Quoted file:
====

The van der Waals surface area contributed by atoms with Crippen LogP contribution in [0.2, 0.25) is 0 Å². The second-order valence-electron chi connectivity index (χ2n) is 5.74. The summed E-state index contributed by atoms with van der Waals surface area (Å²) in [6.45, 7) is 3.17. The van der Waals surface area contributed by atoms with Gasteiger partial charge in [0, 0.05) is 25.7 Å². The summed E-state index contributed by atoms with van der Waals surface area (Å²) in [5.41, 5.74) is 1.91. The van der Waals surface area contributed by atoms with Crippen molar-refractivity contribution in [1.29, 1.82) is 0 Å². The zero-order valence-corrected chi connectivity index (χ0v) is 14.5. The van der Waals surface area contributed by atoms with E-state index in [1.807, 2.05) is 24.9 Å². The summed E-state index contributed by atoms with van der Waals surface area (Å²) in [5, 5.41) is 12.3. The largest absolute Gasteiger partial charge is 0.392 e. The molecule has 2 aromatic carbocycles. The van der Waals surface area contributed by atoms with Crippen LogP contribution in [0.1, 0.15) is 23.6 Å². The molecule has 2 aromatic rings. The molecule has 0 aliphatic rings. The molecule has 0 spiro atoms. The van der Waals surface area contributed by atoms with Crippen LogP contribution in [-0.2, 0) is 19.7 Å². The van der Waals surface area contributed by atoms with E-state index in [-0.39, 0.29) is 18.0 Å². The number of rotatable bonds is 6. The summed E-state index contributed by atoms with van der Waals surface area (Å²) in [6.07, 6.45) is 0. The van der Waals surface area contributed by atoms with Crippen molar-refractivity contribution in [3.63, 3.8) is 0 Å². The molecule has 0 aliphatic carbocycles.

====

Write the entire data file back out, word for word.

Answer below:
The van der Waals surface area contributed by atoms with Crippen LogP contribution in [0.2, 0.25) is 0 Å². The second-order valence-electron chi connectivity index (χ2n) is 5.74. The summed E-state index contributed by atoms with van der Waals surface area (Å²) in [6.45, 7) is 3.17. The van der Waals surface area contributed by atoms with Gasteiger partial charge in [0, 0.05) is 25.7 Å². The summed E-state index contributed by atoms with van der Waals surface area (Å²) in [5.41, 5.74) is 1.91. The van der Waals surface area contributed by atoms with Crippen molar-refractivity contribution in [1.29, 1.82) is 0 Å². The zero-order valence-corrected chi connectivity index (χ0v) is 14.5. The van der Waals surface area contributed by atoms with E-state index in [1.807, 2.05) is 24.9 Å². The summed E-state index contributed by atoms with van der Waals surface area (Å²) in [5, 5.41) is 12.3. The largest absolute Gasteiger partial charge is 0.392 e. The molecule has 2 aromatic carbocycles. The van der Waals surface area contributed by atoms with Crippen LogP contribution in [0.1, 0.15) is 23.6 Å². The molecule has 2 aromatic rings. The molecule has 0 aliphatic rings. The molecule has 0 spiro atoms. The van der Waals surface area contributed by atoms with Crippen LogP contribution in [-0.2, 0) is 19.7 Å². The van der Waals surface area contributed by atoms with E-state index in [-0.39, 0.29) is 18.0 Å². The number of rotatable bonds is 6. The summed E-state index contributed by atoms with van der Waals surface area (Å²) in [6.07, 6.45) is 0. The van der Waals surface area contributed by atoms with Crippen molar-refractivity contribution in [3.63, 3.8) is 0 Å². The molecule has 0 aliphatic carbocycles.